PATIENT’S CLAIM The ObGyn ignored warning signs of ovarian hyperstimulation syndrome (OHSS), and continued therapy. OHSS caused enlargement of the ovaries and leakage of fluid from the patient’s blood vessels into her abdomen. This leakage increased the viscosity of her blood, and enhanced the danger of blood clots. The ObGyn administered intravenous fluids, but did not prescribe an anticoagulant.

PHYSICIAN’S DEFENSE Stroke is a known complication of the surgery.

VERDICT A $1.5 million Virginia verdict was returned.

Umbilical cord in cervix; premature delivery

A WOMAN HAD AN ABNORMAL PAP smear during pregnancy. She was sent to a university hospital and placed on bed rest due to cervical incompetence. Tests indicated that the fetus was healthy. A month later, the baby was born 3 months’ premature. He weighed less than 2 lb at birth, and had brain damage and cerebral palsy.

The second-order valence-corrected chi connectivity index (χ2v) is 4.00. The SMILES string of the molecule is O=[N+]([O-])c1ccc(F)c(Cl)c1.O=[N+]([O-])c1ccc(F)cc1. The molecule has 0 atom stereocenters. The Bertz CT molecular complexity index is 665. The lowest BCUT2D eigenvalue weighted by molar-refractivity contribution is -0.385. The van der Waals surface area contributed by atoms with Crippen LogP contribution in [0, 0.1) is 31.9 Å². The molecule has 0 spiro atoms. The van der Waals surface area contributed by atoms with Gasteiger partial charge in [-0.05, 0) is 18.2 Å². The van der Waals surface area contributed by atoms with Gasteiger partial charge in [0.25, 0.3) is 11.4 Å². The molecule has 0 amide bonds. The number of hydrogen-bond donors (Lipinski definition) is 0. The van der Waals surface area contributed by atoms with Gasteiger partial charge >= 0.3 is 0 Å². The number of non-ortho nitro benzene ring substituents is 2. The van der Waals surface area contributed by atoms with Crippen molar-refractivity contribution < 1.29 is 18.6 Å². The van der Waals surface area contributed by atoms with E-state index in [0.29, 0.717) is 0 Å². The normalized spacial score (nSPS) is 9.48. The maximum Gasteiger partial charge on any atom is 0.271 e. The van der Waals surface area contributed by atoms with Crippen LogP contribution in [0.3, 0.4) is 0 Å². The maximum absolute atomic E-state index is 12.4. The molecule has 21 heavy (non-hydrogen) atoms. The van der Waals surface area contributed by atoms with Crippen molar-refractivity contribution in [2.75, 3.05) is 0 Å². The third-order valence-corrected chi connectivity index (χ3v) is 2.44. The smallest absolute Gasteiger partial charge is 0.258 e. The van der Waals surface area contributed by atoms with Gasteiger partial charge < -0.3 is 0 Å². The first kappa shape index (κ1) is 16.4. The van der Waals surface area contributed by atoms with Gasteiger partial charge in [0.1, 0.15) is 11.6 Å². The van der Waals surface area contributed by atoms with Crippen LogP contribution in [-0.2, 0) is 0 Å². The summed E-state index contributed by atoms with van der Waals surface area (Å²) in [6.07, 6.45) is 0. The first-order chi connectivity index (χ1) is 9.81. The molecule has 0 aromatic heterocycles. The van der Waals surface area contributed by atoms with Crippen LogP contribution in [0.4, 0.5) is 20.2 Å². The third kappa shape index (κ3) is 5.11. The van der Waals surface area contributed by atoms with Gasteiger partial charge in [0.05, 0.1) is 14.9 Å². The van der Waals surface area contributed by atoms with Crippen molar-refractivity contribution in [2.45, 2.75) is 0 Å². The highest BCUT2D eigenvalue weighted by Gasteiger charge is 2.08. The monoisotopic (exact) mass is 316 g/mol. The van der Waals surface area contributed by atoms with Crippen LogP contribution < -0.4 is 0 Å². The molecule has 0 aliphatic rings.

PATIENT’S CLAIM A sonogram performed on the morning of the delivery showed the umbilical cord in the cervix and a low amniotic fluid level. An emergency cesarean delivery should have been performed. Delivery did not occur for another 12 hours; this delay caused oxygen deprivation and brain damage.

DEFENDANTS’ DEFENSE The hospital and physicians denied negligence.

VERDICT A $4,100,000 Maryland defense verdict was returned, but was reduced by the statutory cap on noneconomic damages to a net verdict of $3,605,000.

No ObGyn available for emergency cesarean